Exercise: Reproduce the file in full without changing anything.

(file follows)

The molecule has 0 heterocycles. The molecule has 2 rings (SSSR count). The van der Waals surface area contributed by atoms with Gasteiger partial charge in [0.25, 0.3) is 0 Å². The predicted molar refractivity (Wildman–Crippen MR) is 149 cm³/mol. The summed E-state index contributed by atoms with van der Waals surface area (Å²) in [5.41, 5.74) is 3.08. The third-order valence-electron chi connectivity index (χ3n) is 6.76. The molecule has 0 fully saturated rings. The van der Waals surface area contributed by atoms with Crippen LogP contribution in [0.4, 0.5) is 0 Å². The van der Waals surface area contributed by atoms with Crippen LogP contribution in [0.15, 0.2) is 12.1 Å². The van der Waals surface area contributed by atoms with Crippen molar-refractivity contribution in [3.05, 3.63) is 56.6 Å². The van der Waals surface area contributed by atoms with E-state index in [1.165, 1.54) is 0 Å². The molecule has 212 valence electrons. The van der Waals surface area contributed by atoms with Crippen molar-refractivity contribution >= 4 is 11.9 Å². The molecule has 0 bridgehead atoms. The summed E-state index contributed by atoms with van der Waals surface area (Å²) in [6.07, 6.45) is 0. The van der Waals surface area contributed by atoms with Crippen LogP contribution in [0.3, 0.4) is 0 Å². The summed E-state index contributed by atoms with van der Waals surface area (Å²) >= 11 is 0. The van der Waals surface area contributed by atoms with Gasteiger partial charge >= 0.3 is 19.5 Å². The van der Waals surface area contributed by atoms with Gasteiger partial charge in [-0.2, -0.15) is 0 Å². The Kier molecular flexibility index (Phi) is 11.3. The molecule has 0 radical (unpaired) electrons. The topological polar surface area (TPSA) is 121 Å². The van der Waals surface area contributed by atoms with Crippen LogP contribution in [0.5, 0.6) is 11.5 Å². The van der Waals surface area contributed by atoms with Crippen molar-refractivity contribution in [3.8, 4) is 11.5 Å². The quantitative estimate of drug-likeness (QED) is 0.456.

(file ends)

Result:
The molecule has 0 heterocycles. The molecule has 2 rings (SSSR count). The van der Waals surface area contributed by atoms with Gasteiger partial charge in [0.25, 0.3) is 0 Å². The predicted molar refractivity (Wildman–Crippen MR) is 149 cm³/mol. The summed E-state index contributed by atoms with van der Waals surface area (Å²) in [5.41, 5.74) is 3.08. The third-order valence-electron chi connectivity index (χ3n) is 6.76. The molecule has 0 fully saturated rings. The van der Waals surface area contributed by atoms with Crippen LogP contribution in [0.4, 0.5) is 0 Å². The van der Waals surface area contributed by atoms with Crippen LogP contribution in [0.15, 0.2) is 12.1 Å². The van der Waals surface area contributed by atoms with Crippen molar-refractivity contribution in [3.05, 3.63) is 56.6 Å². The van der Waals surface area contributed by atoms with E-state index in [1.165, 1.54) is 0 Å². The molecule has 212 valence electrons. The van der Waals surface area contributed by atoms with Crippen molar-refractivity contribution >= 4 is 11.9 Å². The molecule has 0 bridgehead atoms. The summed E-state index contributed by atoms with van der Waals surface area (Å²) in [6.07, 6.45) is 0. The van der Waals surface area contributed by atoms with Crippen LogP contribution in [0.3, 0.4) is 0 Å². The summed E-state index contributed by atoms with van der Waals surface area (Å²) >= 11 is 0. The van der Waals surface area contributed by atoms with Gasteiger partial charge >= 0.3 is 19.5 Å². The van der Waals surface area contributed by atoms with Gasteiger partial charge in [-0.2, -0.15) is 0 Å². The Kier molecular flexibility index (Phi) is 11.3. The molecule has 0 radical (unpaired) electrons. The topological polar surface area (TPSA) is 121 Å². The van der Waals surface area contributed by atoms with Crippen LogP contribution in [0.5, 0.6) is 11.5 Å². The van der Waals surface area contributed by atoms with Crippen molar-refractivity contribution in [3.8, 4) is 11.5 Å². The quantitative estimate of drug-likeness (QED) is 0.456.